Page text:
Continuity of care is as important when providing technical support, as it is when practicing emergency medicine. At Vision, every support ticket is assigned to specific technician. Each technician follows the event from when it is first reported through to its resolution.
Despite the anxiety that precedes an event like this, most people will not board up the windows, stack sandbags by the door, or cut over to their backup server. “You can’t tell exactly how a storm is going to track, or how it will affect people on the fringes,” says Robie. “It could drift 50 miles north or south of the target,” he says. In instances like these, you don’t really know how bad things are going to get until the last minute, and things can get very tricky.”
Irene, and numerous tornados that hit the area, left over two million utility customers without power. As electrical service is restored, Vision’s customers would need help switching operations back to their primary production servers. “Ironically, there is a lot of work to do long after the hurricane winds down,” says Robie. “At first, when they switch over to the backup server, there’s a sense of relief and users are unaware of the switch.” He adds that it can be difficult to return service to the primary system since, in some cases, the equipment is totally destroyed or needs to be rebuilt. Yet, it is essential that Vision’s customers return their production computing workloads to their primary server so they are ready for the next hurricane, tornado, or general hardware failure.
Not Everyone Calls
According to Robie, Vision has a large number of customers who do periodic failover tests, and they know from experience how things are going to work. “Most of our Mimix, iTera and Double-Take users (who were in the path of this hurricane) actually failed over to a backup server outside the affected area before the hurricane came to shore.
”Yet, he says, a small percentage of people who don’t failover in advance or don’t need guidance with Vision’s HA solutions, will call the company’s customer care line. As Irene wrought mayhem on the Atlantic seaboard, there were only four documented calls placed to technical support directly related to the storm. Vision’s technicians stepped in and helped these clients move their workloads to backup servers on higher ground. “Once the decision is made, the switch can happen in two to twenty minutes depending on how much preparation needs to be done. If they have a large number of connections to peripherals, then it takes longer. Afterward, we have to verify that everything is working,” says Robie. Vision’s support technicians have the ability to assume control of the customer’s console after consent has been given. “We can do 99 percent of everything we need to do remotely. We do not make any changes to the customer's system without their permission and the customer is always aware of what we are doing.”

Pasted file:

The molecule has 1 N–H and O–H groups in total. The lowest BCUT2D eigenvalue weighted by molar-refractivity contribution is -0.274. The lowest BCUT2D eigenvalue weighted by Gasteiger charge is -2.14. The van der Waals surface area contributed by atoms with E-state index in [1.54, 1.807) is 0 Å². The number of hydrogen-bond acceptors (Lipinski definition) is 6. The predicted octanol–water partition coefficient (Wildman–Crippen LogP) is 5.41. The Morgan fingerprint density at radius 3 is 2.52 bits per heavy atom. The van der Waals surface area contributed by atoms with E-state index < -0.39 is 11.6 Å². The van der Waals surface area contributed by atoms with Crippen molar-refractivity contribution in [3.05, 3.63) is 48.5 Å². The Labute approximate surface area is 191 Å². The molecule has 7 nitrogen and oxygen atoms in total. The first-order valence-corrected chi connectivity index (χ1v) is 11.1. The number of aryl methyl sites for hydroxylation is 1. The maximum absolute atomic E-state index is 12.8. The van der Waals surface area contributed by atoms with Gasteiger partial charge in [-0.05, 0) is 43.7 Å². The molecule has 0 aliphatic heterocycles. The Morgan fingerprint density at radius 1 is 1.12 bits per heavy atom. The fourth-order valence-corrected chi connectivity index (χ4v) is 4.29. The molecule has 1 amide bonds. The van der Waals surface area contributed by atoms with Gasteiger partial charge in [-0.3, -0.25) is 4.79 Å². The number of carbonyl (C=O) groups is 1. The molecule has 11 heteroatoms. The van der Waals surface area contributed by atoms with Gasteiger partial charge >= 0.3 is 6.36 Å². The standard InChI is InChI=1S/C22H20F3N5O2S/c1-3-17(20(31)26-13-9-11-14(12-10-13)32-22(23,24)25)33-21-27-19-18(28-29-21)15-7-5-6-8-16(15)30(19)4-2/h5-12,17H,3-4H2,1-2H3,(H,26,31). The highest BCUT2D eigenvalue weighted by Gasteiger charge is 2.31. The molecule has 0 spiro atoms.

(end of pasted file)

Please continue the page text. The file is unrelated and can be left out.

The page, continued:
In one of these instances, he says, a bank with 24/7 operations called and requested assistance before they got hit by the brunt of the storm. “They were a new customer and didn’t have much experience failing over to the backup server. Every hour or two, we called them, or they called us. One member of my staff worked with this customer from Friday though Sunday to make sure their systems and data were protected. In the end, everything worked perfectly.”
Irene is now part of the past. Starting out as a Category 3 hurricane, it dissipated into a very large Category 1 storm after hitting the east coast of the U.S. It caused 55 deaths and more than $10 billion in property damage in all. Its impact on Vision’s customers has been documented and several letters have been received from customers expressing their appreciation. One such letter from an IT director at an insurance company in Rhode Island explains how one of Vision’s technicians essentially saved the company's entire email environment. The author adds that wherever his career takes him, Vision’s HA technology will be at the top of his recommendation list.
Tomorrow, new hurricanes, cyclones, tornadoes will form throughout the world and Robie will track them and assess their capacity for destruction. Other critical situations will arise—some natural and others not. In all cases, customers in need of urgent attention will have an ally available to help address their HA and DR challenges.